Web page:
Thursday, February 13, 2014

Sheep Without a Shepherd

Whatever the skills or deficiencies of any Christian pastor, a basic expectation of most of those who attend a church would be that the minister have some basic competence at how to interpret the Bible.  One expects an English Literature teacher to know something about Shakespeare. A physics teacher is expected to have at least some understanding of Newton and Einstein.  A Christian minister knows the Bible.


So, last Sunday, I visited one of the largest churches in the Dallas/Fort Worth metroplex. The pastor, a man older than me, has been at the church for many years. 

And, he is incompetent at his most basic task. I am not saying I disagreed with his interpretation.  There are many capable ministers with whom I could disagree over the meaning of a text or a theological issue.  I am saying that what he did fell to the level of incompetence.

His sermon concerned the story of David and Goliath, which he used as a fable to show how we could slay the giants in our lives.  That is not what this historical story is about. It cannot be legitimately used in that way.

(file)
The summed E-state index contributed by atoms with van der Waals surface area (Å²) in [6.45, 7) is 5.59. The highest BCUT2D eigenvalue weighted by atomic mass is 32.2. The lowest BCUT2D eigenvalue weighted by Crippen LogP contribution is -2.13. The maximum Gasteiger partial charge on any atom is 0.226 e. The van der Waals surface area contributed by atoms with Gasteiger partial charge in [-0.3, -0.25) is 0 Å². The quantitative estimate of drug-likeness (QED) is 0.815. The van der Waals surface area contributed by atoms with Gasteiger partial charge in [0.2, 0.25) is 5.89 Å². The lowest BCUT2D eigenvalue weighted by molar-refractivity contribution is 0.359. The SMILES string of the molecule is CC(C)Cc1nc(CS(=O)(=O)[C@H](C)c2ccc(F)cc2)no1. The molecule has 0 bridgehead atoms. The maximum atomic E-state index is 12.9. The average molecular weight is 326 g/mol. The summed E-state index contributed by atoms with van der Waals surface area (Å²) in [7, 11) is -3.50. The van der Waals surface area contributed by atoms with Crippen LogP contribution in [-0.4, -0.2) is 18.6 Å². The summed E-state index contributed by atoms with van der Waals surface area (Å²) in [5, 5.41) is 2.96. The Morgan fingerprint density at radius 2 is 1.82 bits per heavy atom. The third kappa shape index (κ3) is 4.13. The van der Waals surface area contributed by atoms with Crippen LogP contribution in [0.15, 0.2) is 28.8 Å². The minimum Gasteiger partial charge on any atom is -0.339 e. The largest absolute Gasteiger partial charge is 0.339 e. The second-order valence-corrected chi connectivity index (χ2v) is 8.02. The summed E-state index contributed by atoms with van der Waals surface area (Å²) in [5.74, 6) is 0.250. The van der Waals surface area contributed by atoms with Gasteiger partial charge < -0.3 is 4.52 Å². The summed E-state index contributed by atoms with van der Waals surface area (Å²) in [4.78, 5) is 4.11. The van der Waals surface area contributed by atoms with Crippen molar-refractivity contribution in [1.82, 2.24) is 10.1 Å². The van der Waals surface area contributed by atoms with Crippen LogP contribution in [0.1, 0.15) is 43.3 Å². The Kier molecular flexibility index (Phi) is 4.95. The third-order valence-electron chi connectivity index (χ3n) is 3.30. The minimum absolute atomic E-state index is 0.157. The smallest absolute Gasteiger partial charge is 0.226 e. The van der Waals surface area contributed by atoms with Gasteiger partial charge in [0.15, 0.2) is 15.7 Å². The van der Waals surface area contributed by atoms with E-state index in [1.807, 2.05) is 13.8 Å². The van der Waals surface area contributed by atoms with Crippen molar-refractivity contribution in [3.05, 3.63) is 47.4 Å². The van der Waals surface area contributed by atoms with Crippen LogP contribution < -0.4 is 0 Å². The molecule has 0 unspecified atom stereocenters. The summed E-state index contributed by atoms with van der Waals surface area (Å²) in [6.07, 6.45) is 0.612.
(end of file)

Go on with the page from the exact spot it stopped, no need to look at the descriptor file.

It got worse.  He read as his text I Samuel 16:7 -- "Do not look on his appearance or on the height of his stature.... Man looks on the outward appearance, but the Lord looks on the heart."  This verse actually occurs in the story of Samuel's anointing of David as king.  The verse is about David. He did not have the kingly bearing of Saul, but that should not cause Samuel to despise or underestimate David.  The minister, claiming that the Spirit had given him a new application of this verse, bizarrely said that it was about Goliath and the giants in our lives. 

Not content with having reduced David's confrontation with Goliath to a fable, the minister added to his folly by misusing the story of Jacob wrestling with God as a fable providing a paradigm for how we should overcome our internal giants. Both the interpretation and application were basically flawed.

He then moved from biblical incompetence to theological heresy. He said that our "humility and confession summon [God's] grace," going on to say that while grace is wonderful, it is of no value unless we can appropriate it.  He later added another work that brings about grace:  "Your strong vows summon God's grace."  This is semi-pelagianism, to be charitable.

I looked around me at the large group of people taking it all in.  I felt only sadness.  They were sheep who had no shepherd.

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